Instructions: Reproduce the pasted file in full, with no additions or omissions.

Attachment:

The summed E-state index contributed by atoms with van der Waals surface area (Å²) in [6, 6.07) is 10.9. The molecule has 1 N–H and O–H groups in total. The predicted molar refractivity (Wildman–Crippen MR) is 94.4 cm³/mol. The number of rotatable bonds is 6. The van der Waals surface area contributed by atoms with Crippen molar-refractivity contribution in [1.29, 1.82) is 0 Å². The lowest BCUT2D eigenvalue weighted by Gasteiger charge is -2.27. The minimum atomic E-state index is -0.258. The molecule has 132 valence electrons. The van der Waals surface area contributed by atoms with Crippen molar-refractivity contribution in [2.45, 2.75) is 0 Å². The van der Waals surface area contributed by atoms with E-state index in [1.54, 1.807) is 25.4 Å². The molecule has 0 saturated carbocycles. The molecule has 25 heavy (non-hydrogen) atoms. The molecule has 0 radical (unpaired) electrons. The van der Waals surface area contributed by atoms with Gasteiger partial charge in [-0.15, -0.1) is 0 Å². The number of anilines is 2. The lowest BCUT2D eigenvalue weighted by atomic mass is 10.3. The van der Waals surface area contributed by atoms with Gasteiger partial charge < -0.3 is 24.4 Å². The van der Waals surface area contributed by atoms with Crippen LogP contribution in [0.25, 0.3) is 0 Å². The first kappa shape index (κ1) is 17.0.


The summed E-state index contributed by atoms with van der Waals surface area (Å²) in [6, 6.07) is 10.9. The molecule has 1 N–H and O–H groups in total. The predicted molar refractivity (Wildman–Crippen MR) is 94.4 cm³/mol. The number of rotatable bonds is 6. The van der Waals surface area contributed by atoms with Crippen molar-refractivity contribution in [1.29, 1.82) is 0 Å². The lowest BCUT2D eigenvalue weighted by Gasteiger charge is -2.27. The minimum atomic E-state index is -0.258. The molecule has 132 valence electrons. The van der Waals surface area contributed by atoms with Crippen molar-refractivity contribution in [2.45, 2.75) is 0 Å². The van der Waals surface area contributed by atoms with E-state index in [1.54, 1.807) is 25.4 Å². The molecule has 0 saturated carbocycles. The molecule has 25 heavy (non-hydrogen) atoms. The molecule has 0 radical (unpaired) electrons. The van der Waals surface area contributed by atoms with Gasteiger partial charge in [-0.15, -0.1) is 0 Å². The number of anilines is 2. The lowest BCUT2D eigenvalue weighted by atomic mass is 10.3. The van der Waals surface area contributed by atoms with Gasteiger partial charge < -0.3 is 24.4 Å². The van der Waals surface area contributed by atoms with Crippen LogP contribution in [0.25, 0.3) is 0 Å². The first kappa shape index (κ1) is 17.0.